Big Ten slaps Gholston with one-game suspension

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Ahead of their huge Big Ten matchup with Wisconsin, and as expected, Michigan State has learned it will be without one of its top defensive players for the game.

In a release, the Big Ten announced that it — not the school, incidentally — has suspended defensive lineman William Gholston for one game based on his actions during the win over Michigan.  Why head coach Mark Dantonio or the athletic department didn’t pull a Miami and preemptively suspend Gholston for throwing a punch at a UM offensive lineman — or for violently twisting the facemask of a prone Denard Robinson — instead of forcing the conference to intercede remains unclear.

Officially, Gholston will be suspended “for violating the Big Ten Sportslike Conduct Agreement during Michigan State’s game against Michigan on Oct. 15, 2011.”  Here’s a portion of the conference’s release:

The Big Ten determined that Gholston’s actions at the end of the third quarter of the Michigan contest violated Big Ten Conference Agreement 10.01.1.A.1 – “Striking or attempting to strike or otherwise physically abusing an official, opposing coach, spectator or athlete.” The conference office also publicly reprimanded Gholston for his actions.

The Big Ten Sportslike Conduct Agreement states that “It shall be the responsibility of each member university to ensure that all of its students and all individuals employed by or directly associated with it comport themselves in a sportslike manner when representing their university, especially at intercollegiate athletic contests.”

While MSU’s athletic director said that his university is accountable and “takes a great deal of pride in vigorously promoting positive sportsmanship”, he also intimated that the player on the receiving end of Gholston’s right-hand cross should shoulder some of the responsibility for what led to the incident.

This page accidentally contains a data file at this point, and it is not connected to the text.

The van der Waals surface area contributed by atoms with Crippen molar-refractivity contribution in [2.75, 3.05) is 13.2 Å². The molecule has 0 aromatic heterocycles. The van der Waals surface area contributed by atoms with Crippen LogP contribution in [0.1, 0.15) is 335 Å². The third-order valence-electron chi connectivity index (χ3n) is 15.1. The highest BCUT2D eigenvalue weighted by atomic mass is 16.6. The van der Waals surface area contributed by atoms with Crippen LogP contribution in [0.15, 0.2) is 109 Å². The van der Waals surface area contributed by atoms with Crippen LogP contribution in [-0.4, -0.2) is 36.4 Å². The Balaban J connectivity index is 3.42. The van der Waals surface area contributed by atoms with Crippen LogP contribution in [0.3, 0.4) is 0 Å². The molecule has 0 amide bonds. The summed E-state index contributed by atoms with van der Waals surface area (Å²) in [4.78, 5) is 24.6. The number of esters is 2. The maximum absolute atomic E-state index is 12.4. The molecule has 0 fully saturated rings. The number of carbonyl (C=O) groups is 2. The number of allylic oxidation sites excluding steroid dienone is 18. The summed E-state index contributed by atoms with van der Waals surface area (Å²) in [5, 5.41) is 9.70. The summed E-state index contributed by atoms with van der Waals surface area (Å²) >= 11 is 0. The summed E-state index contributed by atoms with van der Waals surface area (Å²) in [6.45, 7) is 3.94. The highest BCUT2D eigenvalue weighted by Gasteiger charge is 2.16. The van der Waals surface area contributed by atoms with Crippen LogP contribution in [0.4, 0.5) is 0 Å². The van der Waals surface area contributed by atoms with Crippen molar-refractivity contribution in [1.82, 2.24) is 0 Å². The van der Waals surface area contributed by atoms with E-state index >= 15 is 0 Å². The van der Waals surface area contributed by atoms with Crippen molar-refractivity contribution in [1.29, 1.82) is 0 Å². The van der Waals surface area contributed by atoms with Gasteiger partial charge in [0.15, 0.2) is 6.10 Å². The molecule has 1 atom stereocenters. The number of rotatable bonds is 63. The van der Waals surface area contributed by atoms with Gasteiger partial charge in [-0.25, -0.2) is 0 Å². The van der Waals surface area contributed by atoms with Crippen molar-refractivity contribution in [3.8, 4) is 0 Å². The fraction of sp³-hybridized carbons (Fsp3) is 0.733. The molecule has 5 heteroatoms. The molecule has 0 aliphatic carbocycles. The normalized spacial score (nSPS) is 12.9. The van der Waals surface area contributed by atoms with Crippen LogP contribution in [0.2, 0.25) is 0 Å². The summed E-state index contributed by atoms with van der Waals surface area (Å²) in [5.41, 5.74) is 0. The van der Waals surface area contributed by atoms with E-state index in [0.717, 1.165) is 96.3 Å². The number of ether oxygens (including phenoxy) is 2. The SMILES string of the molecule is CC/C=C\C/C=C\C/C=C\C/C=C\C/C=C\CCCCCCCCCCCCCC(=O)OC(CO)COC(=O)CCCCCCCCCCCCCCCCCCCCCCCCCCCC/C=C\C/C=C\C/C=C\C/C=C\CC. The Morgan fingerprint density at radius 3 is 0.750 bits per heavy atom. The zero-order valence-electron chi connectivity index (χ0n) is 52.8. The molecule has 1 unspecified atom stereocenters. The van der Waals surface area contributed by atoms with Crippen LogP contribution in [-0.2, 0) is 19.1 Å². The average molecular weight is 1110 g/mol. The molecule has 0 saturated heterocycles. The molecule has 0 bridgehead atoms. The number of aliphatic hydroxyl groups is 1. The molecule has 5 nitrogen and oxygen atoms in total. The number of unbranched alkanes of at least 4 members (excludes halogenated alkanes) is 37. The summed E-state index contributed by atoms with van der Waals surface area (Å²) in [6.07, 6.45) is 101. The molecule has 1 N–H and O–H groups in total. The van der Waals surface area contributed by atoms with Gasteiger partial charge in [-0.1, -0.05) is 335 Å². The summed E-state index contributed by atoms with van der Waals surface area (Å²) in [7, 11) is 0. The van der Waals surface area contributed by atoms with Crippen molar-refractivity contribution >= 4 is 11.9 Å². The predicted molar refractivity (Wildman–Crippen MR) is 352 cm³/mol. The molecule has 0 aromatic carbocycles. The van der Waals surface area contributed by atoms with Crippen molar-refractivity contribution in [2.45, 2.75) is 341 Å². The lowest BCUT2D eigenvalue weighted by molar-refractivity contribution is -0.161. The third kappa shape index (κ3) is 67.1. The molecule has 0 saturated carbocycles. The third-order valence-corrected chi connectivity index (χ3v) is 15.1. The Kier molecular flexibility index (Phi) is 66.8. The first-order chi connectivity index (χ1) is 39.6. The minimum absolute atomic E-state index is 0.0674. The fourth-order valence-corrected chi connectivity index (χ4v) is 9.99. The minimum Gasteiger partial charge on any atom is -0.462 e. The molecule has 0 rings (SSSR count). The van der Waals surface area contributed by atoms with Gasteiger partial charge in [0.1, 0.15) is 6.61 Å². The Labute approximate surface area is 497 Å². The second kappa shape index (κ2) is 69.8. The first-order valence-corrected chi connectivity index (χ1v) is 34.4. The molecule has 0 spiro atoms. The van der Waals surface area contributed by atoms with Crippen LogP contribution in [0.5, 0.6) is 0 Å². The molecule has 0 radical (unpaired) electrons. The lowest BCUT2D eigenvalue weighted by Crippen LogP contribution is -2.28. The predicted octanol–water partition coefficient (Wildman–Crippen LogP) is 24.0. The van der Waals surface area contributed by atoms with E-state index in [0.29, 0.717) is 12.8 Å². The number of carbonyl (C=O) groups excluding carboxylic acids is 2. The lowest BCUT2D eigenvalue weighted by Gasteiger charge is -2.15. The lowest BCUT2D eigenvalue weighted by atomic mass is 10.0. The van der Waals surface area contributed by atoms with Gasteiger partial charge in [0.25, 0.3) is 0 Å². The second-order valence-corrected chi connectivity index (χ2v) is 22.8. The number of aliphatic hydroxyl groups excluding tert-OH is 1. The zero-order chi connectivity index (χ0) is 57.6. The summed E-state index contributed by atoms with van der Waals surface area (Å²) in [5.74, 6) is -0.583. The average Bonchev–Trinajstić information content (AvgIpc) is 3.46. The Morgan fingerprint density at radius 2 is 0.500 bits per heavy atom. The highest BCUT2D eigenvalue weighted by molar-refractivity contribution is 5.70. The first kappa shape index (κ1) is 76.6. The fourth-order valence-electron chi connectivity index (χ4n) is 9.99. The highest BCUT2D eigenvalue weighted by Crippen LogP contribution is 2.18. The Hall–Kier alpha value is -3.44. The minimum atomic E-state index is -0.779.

“Make no mistake; there is no place for a thrown punch in a football game,” Mark Hollis said in a statement. “At the same time, it was important to get beyond the two-second video clip. It is critical that we strive to reduce and eliminate the sporadic incidents that detract from the game. In order to do that, we all must understand, be accountable and manage the environment to reduce these types of reactions.”

The loss of Gholston could have a significant impact on a showdown rife with Big Ten implications.  Gholston is currently second on the Spartans in tackles for loss with seven, and is second among defensive linemen in tackles.  Sophomore Denzel Drone is listed as Gholston’s backup on MSU’s latest depth chart.

Gholston himself took the tack of his athletic director, attempting to shift some of the blame toward the UM lineman.

“I deeply regret momentarily losing my composure late in the third quarter of last Saturday’s game against Michigan,” Gholston said in his statement. “Although provoked, my response was inappropriate. Coach (Mark) Dantonio regularly reminds us that actions have consequences, and I will be better prepared to handle these circumstances in the future. I look forward to my reinstatement.”

Purdue QB David Blough cleared for spring practice

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In a stark change from most offseason news in the sport, Purdue has something positive personnel-wise to hang its hat on moving forward.

By way of the Indianapolis Star, head coach Jeff Brohm revealed Friday that David Blough is “way ahead of schedule” and has been cleared to participate in spring practice, which kicks off this coming Monday, for the Boilermakers.  Just how much of a participant the quarterback will be remains to be seen, though.

“He’s doing a great job and he will be out there at spring practice and will be participating,” Brohm said according to the Star. ‘Whether it will be fully that remains to be seen. He will be out there Day 1 and doing some portions of practice.

“We’ve got to make sure we protect him, especially in 11-on-11 settings. We’ll see how the first week goes if we can progress on that.”

Blough suffered a dislocated ankle in a November win over Illinois and missed the remainder of the 2017 season.  At the time of the injury, it was thought that it and the subsequent recovery process would keep the junior out of spring practice.